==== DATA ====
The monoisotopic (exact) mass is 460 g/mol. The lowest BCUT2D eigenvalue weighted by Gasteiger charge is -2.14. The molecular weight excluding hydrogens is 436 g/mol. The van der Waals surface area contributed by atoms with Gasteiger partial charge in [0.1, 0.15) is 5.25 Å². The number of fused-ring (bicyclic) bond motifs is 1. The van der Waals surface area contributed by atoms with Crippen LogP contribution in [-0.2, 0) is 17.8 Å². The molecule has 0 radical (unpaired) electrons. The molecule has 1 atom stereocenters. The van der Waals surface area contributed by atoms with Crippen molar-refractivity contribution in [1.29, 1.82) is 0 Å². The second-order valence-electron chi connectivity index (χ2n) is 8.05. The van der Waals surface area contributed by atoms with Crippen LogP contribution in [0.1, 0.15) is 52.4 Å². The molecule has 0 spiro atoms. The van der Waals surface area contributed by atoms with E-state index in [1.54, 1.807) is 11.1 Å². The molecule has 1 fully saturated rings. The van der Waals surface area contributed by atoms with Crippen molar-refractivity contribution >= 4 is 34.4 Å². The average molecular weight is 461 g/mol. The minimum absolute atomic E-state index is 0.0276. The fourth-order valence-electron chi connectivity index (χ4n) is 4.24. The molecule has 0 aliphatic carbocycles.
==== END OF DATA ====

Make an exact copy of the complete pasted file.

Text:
The monoisotopic (exact) mass is 460 g/mol. The lowest BCUT2D eigenvalue weighted by Gasteiger charge is -2.14. The molecular weight excluding hydrogens is 436 g/mol. The van der Waals surface area contributed by atoms with Gasteiger partial charge in [0.1, 0.15) is 5.25 Å². The number of fused-ring (bicyclic) bond motifs is 1. The van der Waals surface area contributed by atoms with Crippen LogP contribution in [-0.2, 0) is 17.8 Å². The molecule has 0 radical (unpaired) electrons. The molecule has 1 atom stereocenters. The van der Waals surface area contributed by atoms with Crippen molar-refractivity contribution in [1.29, 1.82) is 0 Å². The second-order valence-electron chi connectivity index (χ2n) is 8.05. The van der Waals surface area contributed by atoms with Crippen LogP contribution in [0.1, 0.15) is 52.4 Å². The molecule has 0 spiro atoms. The van der Waals surface area contributed by atoms with E-state index in [1.54, 1.807) is 11.1 Å². The molecule has 1 fully saturated rings. The van der Waals surface area contributed by atoms with Crippen molar-refractivity contribution >= 4 is 34.4 Å². The average molecular weight is 461 g/mol. The minimum absolute atomic E-state index is 0.0276. The fourth-order valence-electron chi connectivity index (χ4n) is 4.24. The molecule has 0 aliphatic carbocycles.